Collaborative forest management and community livelihoods: A case of Budongo forest reserve, Uganda.
Muloopa, Byakatonda Hassan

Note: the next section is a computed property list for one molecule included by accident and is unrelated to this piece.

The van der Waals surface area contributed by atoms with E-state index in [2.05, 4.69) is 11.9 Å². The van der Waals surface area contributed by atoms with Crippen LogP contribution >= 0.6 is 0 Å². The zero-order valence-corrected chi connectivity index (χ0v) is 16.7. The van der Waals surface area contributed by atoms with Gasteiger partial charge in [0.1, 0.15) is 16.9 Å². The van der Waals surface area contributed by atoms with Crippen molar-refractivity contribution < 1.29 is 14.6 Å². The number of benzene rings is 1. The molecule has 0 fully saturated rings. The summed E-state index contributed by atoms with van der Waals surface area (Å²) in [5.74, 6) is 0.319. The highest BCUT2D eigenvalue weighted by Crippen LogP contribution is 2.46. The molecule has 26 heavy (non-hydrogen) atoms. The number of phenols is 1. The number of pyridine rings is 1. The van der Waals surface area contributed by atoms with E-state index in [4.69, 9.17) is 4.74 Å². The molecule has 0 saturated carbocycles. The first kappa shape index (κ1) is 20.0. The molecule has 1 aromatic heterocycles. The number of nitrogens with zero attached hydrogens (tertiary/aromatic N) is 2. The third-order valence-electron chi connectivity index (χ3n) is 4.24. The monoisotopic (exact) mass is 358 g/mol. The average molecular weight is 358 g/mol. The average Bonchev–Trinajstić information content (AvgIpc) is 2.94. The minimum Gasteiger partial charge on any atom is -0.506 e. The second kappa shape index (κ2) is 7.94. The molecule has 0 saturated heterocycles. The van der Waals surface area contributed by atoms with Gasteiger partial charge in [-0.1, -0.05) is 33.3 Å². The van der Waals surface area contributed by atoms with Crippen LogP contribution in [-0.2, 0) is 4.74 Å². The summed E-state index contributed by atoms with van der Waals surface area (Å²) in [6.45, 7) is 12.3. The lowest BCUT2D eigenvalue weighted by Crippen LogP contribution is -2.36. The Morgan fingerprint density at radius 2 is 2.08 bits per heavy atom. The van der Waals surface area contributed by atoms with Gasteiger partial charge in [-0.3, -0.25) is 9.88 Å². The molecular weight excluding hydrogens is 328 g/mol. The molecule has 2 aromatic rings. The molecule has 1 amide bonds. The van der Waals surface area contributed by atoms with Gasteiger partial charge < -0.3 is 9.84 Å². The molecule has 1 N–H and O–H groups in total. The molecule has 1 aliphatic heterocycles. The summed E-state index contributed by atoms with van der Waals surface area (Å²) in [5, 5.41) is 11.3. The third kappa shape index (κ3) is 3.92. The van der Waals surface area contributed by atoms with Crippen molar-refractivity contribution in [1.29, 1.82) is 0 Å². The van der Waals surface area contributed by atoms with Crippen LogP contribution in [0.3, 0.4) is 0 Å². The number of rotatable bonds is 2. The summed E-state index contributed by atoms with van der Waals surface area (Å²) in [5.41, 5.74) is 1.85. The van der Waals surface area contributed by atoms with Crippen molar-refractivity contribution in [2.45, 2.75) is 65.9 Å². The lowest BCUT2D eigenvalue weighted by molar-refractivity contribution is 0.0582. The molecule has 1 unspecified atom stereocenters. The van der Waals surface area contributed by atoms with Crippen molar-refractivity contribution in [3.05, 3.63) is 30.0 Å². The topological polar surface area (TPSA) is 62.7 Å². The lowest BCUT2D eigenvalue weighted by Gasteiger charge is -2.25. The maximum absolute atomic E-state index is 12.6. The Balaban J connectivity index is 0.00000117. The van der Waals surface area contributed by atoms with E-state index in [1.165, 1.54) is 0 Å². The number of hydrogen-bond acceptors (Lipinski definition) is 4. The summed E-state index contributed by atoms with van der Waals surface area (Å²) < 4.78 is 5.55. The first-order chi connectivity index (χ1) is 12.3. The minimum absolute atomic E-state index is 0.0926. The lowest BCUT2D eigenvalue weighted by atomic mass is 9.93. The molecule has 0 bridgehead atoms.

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This study was conducted in Budongo Forest Reserve (BFR), Masindi district in March to June 2007. Its overall objective was to evaluate Collaborative Forest Management (CFM) contribution to local incomes and to the condition of the forest. The specific objectives were to: (i) assess the socio-economic benefits obtained by local communities before and under CFM; and (ii) assess the condition of selected non-CFM and CFM forest compartments in BFR. Data were collected using field observations; structured and semi–structured interviews; and forest sampling. A total of 140 respondents were interviewed. A structured questionnaire was randomly administered to local people within the study villages while FGDs were conducted with National Forestry Authority (NFA) field staff, Local Councils (LCs) and Community Based Organisation (CBO) leaders. Forest sampling was undertaken in the forest compartments with CFM and without CFM. Enumeration of trees in nested sample plots was done against a developed list of tree species commonly harvested for timber, poles and charcoal in BFR. Field observations were made in homesteads for tangible products harvested from the forests. Illegal human forest activities were recorded by walking through forest user paths. Analysis of data was by GenStat, Microsoft excel and SPSS computer programmes. Gross Annual Household Cash Income (GAHCI) was computed to show the contribution of CFM to incomes. Means of structural attributes of seedlings, saplings and trees were computed to compare the conditions of the forest with and without CFM. The study findings were that local people extracted a range of non-timber forest products; charcoal and timber before CFM but they are only allowed to extract non-timber forest products under CFM. Although the contribution of CFM to people’s income was significantly less than before it was adopted, it (CFM) introduced alternative income sources like tree seedlings, beekeeping and collection of wildings. Local people were unsatisfied with CFM because of lack of a mechanism of sharing benefits e.g. forest produce under the agreement, fees from issued licenses and confiscated timber during patrols; and lack of meaningful participation in planning and management of forests. Motivation for participation in CFM was due to the immediate benefits from ICDPs in the CFM villages and speculation. It was found that CFM improved democracy in communities because of the training in governance. Although the natural regeneration in the CFM forests was significantly higher than the forest without CFM, this cannot be fully attributed to CFM. The differences were partly due to inherent differences in micro-edaphic factors of the compartments studied. However, coupled with the fact that there were many illegal human activities in forest without CFM (W37), my opinion is that conditions of forests with CFM were better than those without CFM. The presence of significantly more new illegal pitsawying in the CFM forest (W38) might be a sign that patience within the communities for benefits promised in the agreements is running out. In light of the fact that the CFM contribution to incomes is still low, alternative income generating activities (IGAs) need to be emphasised so as to deliver on community livelihoods. I recommend that the CFM agreements be revised to address the issue of unrealised benefits under the agreement by specifying a time span for forest recovery before communities resume extractive forest uses under CFM and to integrate alternative IGAs in the agreement. I further recommend that the on-going revision process of the BFR Forest Management Plan (FMP) treats local communities consultations seriously particularly for CFM as provided by the law and forest policy. I recommend that government (NFA) secures multi-lateral donor funding to subsidise CFM implementation because it encourages forest regeneration and deepens local democracy and yet NFA cannot support its implementation locally on its budget because CFM is expensive. Lastly, it’s increasingly becoming clear that spread of CFM to most of the CFRs is necessary to avoid transfer of illegalities (degradation) to forests managed not under CFM.